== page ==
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Sneakers, Sustainability, Secondhand and Size Inclusion: 2019’s Social Standouts

Social media has all but replaced big-budget billboard ads, glossy magazine spreads and TV spots as the platform best influencing content-hungry, style-conscious consumers. Across 2019, data culled from sites like Instagram and YouTube bore out several of the biggest trends and movements dominating fashion.

Mirroring resale’s meteoric ascension throughout the year, thrifting is taking over on social platforms as well. Secondhand power players like ThredUp, which seemingly pioneered selling pre-owned clothing online, and even veteran charity shop chain Goodwill are looking to influencers to spread the gospel of eschewing new for used, according to Traackr, which gives brands a marketing platform to make sense of influencer programs and performance.

As consumers discover the thrill of “popping tags,” as rapper Macklemore so memorably put it, some influencers have built full-fledged channels dedicated to showing off the possibilities of secondhand fashion—all the more important these days as nostalgic ’90s fashion has come roaring back with a vengeance.

Take, for example, Haley Israelov, a married 21-year-old college student and ThredUp partner whose more than 73,000 Instagram followers are dwarfed by her 440,000-strong YouTube devotees, whose ranks have swelled by 50 percent in the past six months alone, Traackr says. Posts on her channel share tips on how to thrift lookalikes of products viewers love on Pinterest, for example, or show off hauls of pre-owned back-to-school fashion. An October video documenting thrifted ‘90s fashion—including mom jeans, plaid skirts and denim overalls—garnered nearly 370,000 views, Israelov’s most-watched content in weeks.

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Thrifting and secondhand are just one small part of the sustainability conversation on social platforms, however.

“There are a lot of power players these days in the sustainable fashion game these days,” Holly Jackson, Traackr’s lead consultant, influencer strategy, said, “and while this genre is sometimes about finding the obscure off-the-beaten-path brands, both Everlane and Reformation maintain their status as the table stakes” among ethical and eco-friendly labels.

Both brands have won over a new generation of shoppers prioritizing the sourcing, sustainability and style of what they wear, and though Everlane’s roughly 1,000 monthly social mentions led the eco category overall, it was Reformation’s content, Jackson noted, that drove stronger engagement.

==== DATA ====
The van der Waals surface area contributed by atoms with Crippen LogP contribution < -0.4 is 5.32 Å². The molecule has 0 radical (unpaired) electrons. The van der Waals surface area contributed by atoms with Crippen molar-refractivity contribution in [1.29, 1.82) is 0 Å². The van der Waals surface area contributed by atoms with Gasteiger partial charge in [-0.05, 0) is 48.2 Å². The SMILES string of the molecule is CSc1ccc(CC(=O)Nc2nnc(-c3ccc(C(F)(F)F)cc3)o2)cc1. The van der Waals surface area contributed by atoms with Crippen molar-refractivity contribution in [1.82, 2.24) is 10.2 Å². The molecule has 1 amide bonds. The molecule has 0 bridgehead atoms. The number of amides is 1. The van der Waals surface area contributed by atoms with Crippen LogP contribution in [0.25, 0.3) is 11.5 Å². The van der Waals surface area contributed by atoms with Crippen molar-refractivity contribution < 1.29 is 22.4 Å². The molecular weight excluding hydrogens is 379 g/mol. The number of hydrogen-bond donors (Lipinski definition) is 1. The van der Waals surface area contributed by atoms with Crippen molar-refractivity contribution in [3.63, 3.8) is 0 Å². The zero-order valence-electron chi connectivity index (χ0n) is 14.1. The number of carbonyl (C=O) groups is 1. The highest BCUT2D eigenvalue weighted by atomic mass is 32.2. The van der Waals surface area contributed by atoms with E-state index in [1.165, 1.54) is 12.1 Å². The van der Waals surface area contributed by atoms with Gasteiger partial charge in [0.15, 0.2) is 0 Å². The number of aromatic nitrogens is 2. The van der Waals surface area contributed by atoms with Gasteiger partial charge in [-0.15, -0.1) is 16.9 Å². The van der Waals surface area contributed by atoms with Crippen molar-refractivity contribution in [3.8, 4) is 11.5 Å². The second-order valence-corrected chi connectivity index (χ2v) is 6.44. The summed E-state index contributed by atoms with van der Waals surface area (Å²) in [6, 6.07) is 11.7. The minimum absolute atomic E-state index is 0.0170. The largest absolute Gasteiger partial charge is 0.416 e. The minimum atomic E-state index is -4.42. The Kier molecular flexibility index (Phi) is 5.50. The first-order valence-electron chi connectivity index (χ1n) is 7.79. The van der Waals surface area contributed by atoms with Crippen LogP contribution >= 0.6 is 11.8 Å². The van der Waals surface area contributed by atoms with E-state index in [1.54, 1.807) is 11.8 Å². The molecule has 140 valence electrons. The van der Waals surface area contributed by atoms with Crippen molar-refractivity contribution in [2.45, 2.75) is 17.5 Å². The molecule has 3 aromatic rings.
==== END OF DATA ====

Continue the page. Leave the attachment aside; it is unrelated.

Similar to Heuritech’s findings around the hashtags trending in the social sustainability sphere, Traacker found that just three tags accompany most of the commentary on platforms like Instagram. “While there are a lot of very individualized hashtags in this space aligned with different missions,” Jackson said, “hashtags like #sustainablefashion, #ethicalfashion, #slowfashion seem to be the ones that bind the conversation together.”

Diversity and inclusion have been big talking points in fashion of late, and Traackr’s data shows that one particular influencer deserves credit for “leading the way with making sure the fashion world is more size inclusive,” Jackson noted. Founder of The 12ish Style blog and Megababe—which sells products designed to solve “thigh chafe, boob sweat and funky pits,” former fashion PR maven turned body-positive blogger Katie Sturino “has inspired several brands such as Loft and Veronica Beard to expand their sizing through her hashtag (#MakeMySize),” Jackson said, “and has even managed to grow her mission into a collaboration line with Stitch Fix.”

Sturino, who created a capsule with digitally native plus-size fashion startup Eloquii years ago, “is clearly a success story as she has managed to quadruple her audience size in the past two years and now has almost 500,000 followers,” Jackson added.

Sneakerheads take to Instagram and YouTube to keep brands like Nike and Adidas top of mind with shoe-buying consumers.
Though he has an upcoming collab with Asics, sneakerhead Sean Wotherspoon used his well-trafficked Instagram platform to promote the December release of Air Jordan I High OG Dior sneakers that “blend high-end streetwear with luxury fashion,” Jordan Brand VP of design Martin Lotti said. Nike

Beyond secondhand, sustainability and size inclusion, sneakers garner a plethora of posts on Instagram and YouTube, with a cadre of male influencers helping to steer the conversation and keep popular brands in front of consumers.

Sneakerhead and YouTube macroinfluencer Seth Fowler entertains more than half a million followers with in-depth product reviews and videos delving into the nitty-gritty of sneaker design. @sneakershouts founder Ivan Antunes’ posts are more promotional in nature—photo captions often mention some sort of discount through a bio link—but both personalities “are among the top performing macro (500K-1M followers) influencers for brands like Nike and Adidas,” according to Jackson.

But if there is anyone who could be called a “hard person to ignore in the sneaker world,” it’s Sean Wotherspoon, whose highly successful 2018 collab on Nike’s Air Max 97/1 sneakers, she added, could portend strong sales for a just-announced Asics partnership that “will undoubtedly make a huge splash with his one million followers.”

“Similar to the trends we are seeing in the general fashion world, the concept of true collaborations and partnerships are coming to the forefront for the sneaker world as well,” Jackson added. “Sneakerheads will definitely appreciate the fact that even though this newest collaboration will be with a different brand, Wotherspoon is still being true to himself and designing the shoe in his signature material, corduroy.”